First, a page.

ABIDJAN (Reuters) - Ivory Coast authorities arrested a senior aide to parliament speaker Guillaume Soro on Monday, a prosecutor said, accusing him of possessing and distributing weapons to destabilise the state during an army mutiny earlier this year.
The arrest of Soro’s protocol chief Souleymane Kamarate Kone and other associates could deepen a rift between the powerful former rebel leader and President Alassane Ouattara.
Renegade soldiers in the second city Bouake used weapons taken from Kone’s home to halt the advance of loyalist troops sent to put down their four-day uprising in May.
Soon after the mutiny, prosecutors opened an investigation into the arms cache, which State Prosecutor Christophe Adou said contained six tonnes of weapons and ammunition.
“The possession and concealment of these weapons in an illegal manner and then their distribution aimed to destabilise the state,” Adou told reporters in the commercial capital Abidjan.
“An inquest with an arrest warrant was opened against him and all persons involved,” he added.
Around 15 people were questioned during the investigation, including Soro’s head of security and his deputy. It was unclear, however, who in addition to Kone was being targeted for arrest.
Kone was taken into custody after questioning on Monday and could not be reached for comment. Allies of Soro say the investigation is politically motivated.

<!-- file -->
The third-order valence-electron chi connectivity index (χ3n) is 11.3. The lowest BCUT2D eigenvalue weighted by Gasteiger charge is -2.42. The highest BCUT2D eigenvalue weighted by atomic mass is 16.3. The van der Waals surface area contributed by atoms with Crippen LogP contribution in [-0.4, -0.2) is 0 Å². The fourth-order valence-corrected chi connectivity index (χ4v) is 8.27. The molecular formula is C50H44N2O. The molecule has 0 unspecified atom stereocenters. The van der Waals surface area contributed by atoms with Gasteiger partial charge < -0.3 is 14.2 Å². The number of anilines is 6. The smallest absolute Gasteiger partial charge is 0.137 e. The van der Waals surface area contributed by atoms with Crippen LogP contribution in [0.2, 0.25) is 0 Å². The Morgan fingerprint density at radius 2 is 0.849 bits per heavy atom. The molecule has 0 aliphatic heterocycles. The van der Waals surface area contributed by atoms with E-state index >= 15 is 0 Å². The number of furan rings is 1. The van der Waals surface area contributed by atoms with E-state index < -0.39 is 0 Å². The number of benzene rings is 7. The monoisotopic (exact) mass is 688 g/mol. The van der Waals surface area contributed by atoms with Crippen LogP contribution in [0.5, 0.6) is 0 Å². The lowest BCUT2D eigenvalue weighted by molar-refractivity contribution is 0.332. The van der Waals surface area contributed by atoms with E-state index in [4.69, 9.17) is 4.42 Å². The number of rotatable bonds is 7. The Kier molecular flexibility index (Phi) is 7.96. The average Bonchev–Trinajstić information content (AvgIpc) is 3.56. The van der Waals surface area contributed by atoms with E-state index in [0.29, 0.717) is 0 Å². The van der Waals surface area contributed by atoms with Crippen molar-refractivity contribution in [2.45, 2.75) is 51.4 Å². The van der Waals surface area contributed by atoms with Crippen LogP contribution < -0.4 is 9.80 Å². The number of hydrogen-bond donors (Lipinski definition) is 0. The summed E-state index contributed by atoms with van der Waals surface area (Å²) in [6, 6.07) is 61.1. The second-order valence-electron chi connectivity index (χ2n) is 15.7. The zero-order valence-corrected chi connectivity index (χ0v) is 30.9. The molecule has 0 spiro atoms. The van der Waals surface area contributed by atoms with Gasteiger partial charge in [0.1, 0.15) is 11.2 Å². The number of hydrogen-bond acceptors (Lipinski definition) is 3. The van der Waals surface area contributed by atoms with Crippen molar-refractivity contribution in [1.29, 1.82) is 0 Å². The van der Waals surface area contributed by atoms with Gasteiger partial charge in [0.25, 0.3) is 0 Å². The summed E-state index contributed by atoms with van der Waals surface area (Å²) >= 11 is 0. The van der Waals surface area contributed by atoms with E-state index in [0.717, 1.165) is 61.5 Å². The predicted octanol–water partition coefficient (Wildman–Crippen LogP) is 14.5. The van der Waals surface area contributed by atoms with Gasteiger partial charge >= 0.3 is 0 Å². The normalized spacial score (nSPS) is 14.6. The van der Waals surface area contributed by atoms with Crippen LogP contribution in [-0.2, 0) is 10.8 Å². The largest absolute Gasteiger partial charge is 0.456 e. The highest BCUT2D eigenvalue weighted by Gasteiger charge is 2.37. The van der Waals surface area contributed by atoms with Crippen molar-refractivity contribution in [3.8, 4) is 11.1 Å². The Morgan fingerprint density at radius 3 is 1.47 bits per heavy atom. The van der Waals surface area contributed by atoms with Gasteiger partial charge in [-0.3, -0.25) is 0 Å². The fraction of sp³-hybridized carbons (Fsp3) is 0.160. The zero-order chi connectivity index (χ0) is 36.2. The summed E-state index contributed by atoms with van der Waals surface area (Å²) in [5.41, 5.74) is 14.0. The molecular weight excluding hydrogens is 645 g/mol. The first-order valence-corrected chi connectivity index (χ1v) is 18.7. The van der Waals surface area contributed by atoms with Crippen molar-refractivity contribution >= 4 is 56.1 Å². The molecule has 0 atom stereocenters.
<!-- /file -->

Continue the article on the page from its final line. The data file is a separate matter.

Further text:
“Kone ... has already served in prison in 2000 for the cause of President Alassane Ouattara. He is a strong man who will remain dignified,” a spokesman for Soro, who is out of the country, wrote in a statement.
The statement also called for supporters to remain calm and for the judicial process to remain independent.
Soro headed a northern rebellion between 2002 and 2011 that helped Ouattara to power after his predecessor Laurent Gbagbo refused to accept defeat in a 2010 election.
However, a split has opened between the president and his former ally this year. Soro is considered one of the main contenders to take over from Ouattara, who cannot run for re-election in 2020, but he faces stiff opposition with the ruling RDR party.
Diplomats and analysts worry that a series of army mutinies beginning in January may be a symptom of jockeying for position by political figures ahead of the 2020 vote.
The arrest of Kone and other Soro associates is likely to increase tensions, including within the army where the parliament speaker still commands the loyalty of many of the thousands of his former fighters now serving as soldiers.
Additional reporting and writng by Joe Bavier; Editing by Richard Balmforth